Victorian London - Publications - Social Investigation/Journalism - In the Slums, by the Rev. D. Rice-Jones, 1884 - Chapter 19 - Our Temperance Society

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As the first temperance meeting ever held in connection with this mission only took place about four months ago, our little society can scarcely as yet be said to have had a fair trial. Its history is nevertheless somewhat remarkable and prolific of facts, which are at the same time interesting and suggestive.
    Some years ago a lad came up to town from Winchester College to a clerkship in a government office; and being of good family, well educated, and of comely presence and pleasing manners, he soon found a welcome in the best society. But instead of giving himself up to the usual gaieties and pleasures of youth, he devoted most of his spare time to lay mission-work, in which he got a friend in the same government office to join him. And for many years they have been more or less associated with one another in the good work, always choosing the poorest slums as the sphere of their labours, and [-122-] doing much good in a most unobtrusive manner, though at a cost to themselves of much time and money.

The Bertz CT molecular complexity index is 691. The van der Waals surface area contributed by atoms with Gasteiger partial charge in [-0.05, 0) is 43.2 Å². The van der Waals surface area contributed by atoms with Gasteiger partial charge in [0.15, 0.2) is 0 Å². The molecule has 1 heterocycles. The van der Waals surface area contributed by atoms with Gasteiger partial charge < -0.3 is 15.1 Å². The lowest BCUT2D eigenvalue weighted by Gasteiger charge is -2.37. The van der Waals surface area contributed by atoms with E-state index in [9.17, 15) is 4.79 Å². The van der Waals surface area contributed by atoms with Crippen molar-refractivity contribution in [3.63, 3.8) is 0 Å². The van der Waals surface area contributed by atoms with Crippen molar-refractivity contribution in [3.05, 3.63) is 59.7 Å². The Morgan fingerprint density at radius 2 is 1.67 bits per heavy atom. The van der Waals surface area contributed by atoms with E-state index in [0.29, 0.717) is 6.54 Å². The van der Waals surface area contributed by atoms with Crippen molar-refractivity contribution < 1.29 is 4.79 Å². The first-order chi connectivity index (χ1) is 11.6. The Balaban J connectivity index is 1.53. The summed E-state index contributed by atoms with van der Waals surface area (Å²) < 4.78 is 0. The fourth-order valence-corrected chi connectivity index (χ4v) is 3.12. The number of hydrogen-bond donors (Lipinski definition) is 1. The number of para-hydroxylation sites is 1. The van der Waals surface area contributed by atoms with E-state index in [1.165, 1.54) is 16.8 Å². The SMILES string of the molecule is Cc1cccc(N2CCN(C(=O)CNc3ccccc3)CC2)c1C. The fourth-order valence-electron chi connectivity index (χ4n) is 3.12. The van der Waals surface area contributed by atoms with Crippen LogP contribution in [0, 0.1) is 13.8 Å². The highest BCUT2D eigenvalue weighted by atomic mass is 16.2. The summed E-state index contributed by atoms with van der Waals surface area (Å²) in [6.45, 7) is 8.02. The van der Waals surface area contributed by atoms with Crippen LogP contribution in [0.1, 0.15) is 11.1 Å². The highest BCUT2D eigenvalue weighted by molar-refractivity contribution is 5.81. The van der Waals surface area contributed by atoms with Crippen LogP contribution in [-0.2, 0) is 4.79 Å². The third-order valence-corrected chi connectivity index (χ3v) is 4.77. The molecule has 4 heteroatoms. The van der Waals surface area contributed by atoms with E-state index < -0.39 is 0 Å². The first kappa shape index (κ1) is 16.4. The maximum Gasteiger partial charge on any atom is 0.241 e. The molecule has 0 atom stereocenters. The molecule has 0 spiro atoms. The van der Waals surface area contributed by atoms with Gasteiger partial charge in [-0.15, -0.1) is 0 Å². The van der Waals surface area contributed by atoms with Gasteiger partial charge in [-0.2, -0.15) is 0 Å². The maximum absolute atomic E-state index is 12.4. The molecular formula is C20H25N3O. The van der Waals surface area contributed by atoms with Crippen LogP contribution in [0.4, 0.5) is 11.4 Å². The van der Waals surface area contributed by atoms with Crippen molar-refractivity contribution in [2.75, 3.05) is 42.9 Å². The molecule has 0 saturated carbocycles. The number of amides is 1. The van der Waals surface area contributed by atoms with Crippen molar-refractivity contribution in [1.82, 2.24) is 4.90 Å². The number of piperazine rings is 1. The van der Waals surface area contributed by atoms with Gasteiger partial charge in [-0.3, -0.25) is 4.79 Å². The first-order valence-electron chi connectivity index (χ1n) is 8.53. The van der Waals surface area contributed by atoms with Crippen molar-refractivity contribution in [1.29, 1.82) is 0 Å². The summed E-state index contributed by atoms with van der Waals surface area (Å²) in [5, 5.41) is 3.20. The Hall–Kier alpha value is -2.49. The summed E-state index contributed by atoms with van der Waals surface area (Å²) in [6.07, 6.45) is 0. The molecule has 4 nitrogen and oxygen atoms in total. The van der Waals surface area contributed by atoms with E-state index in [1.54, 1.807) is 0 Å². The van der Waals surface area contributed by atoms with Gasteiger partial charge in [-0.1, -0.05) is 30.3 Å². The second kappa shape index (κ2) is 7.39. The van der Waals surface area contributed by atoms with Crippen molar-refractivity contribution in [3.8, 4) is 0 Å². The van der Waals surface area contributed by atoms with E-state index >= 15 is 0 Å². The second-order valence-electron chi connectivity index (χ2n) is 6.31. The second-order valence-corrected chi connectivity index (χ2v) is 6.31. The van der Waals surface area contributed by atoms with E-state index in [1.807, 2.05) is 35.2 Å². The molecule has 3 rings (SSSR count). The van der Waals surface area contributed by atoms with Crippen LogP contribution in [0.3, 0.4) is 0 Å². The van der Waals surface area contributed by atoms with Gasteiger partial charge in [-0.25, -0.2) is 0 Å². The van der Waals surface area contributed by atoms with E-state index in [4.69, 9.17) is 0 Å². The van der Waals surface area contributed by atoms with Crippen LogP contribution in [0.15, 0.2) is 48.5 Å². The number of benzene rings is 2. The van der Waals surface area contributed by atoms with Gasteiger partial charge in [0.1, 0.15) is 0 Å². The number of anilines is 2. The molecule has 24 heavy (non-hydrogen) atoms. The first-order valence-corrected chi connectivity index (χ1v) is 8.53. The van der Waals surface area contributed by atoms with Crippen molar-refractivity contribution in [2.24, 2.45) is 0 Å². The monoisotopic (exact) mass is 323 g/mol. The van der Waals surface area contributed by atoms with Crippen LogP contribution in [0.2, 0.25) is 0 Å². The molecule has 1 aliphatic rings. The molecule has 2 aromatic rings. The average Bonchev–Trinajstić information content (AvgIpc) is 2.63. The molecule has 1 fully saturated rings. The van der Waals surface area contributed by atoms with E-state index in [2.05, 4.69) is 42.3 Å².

Well, a few years ago those two young gentlemen became total abstainers, and helped a missionary clergyman in another district to work a temperance society. But when that clergyman left them for another sphere of labour, the little temperance society, from various causes which need not be particularised, gradually drifted away from the church with which it had been connected, and its entire management devolved upon the two young laymen. Indeed, had it not been for them it would long ago have ceased to exist, whereas they not only kept it up, but did good work amongst the poor by reclaiming men and women from habits of intemperance, and by adding year by year many recruits to the ranks of total abstinence.